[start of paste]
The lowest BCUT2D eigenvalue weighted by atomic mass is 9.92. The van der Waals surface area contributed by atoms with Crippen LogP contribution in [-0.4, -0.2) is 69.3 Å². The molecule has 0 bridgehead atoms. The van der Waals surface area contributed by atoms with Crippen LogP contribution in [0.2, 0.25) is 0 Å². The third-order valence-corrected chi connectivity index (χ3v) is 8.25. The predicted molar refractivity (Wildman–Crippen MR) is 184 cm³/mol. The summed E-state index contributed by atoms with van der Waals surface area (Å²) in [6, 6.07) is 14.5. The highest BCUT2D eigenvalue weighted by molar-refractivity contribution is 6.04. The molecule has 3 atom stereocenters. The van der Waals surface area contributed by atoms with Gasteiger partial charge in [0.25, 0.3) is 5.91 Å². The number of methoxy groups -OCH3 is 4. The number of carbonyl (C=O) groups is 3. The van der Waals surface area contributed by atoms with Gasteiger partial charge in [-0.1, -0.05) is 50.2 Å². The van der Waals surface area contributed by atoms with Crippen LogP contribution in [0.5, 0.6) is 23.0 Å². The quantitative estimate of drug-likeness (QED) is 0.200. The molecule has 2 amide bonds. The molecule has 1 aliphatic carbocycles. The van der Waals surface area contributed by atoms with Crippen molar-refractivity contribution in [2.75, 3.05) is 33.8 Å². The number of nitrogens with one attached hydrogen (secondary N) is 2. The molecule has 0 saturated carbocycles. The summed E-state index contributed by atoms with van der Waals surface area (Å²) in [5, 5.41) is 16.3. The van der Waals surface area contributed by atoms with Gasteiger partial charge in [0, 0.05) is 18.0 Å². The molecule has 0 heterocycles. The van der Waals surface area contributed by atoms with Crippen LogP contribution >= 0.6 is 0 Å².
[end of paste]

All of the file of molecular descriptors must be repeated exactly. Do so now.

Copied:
The lowest BCUT2D eigenvalue weighted by atomic mass is 9.92. The van der Waals surface area contributed by atoms with Crippen LogP contribution in [-0.4, -0.2) is 69.3 Å². The molecule has 0 bridgehead atoms. The van der Waals surface area contributed by atoms with Crippen LogP contribution in [0.2, 0.25) is 0 Å². The third-order valence-corrected chi connectivity index (χ3v) is 8.25. The predicted molar refractivity (Wildman–Crippen MR) is 184 cm³/mol. The summed E-state index contributed by atoms with van der Waals surface area (Å²) in [6, 6.07) is 14.5. The highest BCUT2D eigenvalue weighted by molar-refractivity contribution is 6.04. The molecule has 3 atom stereocenters. The van der Waals surface area contributed by atoms with Gasteiger partial charge in [0.25, 0.3) is 5.91 Å². The number of methoxy groups -OCH3 is 4. The number of carbonyl (C=O) groups is 3. The van der Waals surface area contributed by atoms with Gasteiger partial charge in [-0.1, -0.05) is 50.2 Å². The van der Waals surface area contributed by atoms with Crippen LogP contribution in [0.5, 0.6) is 23.0 Å². The quantitative estimate of drug-likeness (QED) is 0.200. The molecule has 2 amide bonds. The molecule has 1 aliphatic carbocycles. The van der Waals surface area contributed by atoms with Crippen molar-refractivity contribution in [2.75, 3.05) is 33.8 Å². The number of nitrogens with one attached hydrogen (secondary N) is 2. The molecule has 0 saturated carbocycles. The summed E-state index contributed by atoms with van der Waals surface area (Å²) in [5, 5.41) is 16.3. The van der Waals surface area contributed by atoms with Gasteiger partial charge in [0, 0.05) is 18.0 Å². The molecule has 0 heterocycles. The van der Waals surface area contributed by atoms with Crippen LogP contribution >= 0.6 is 0 Å².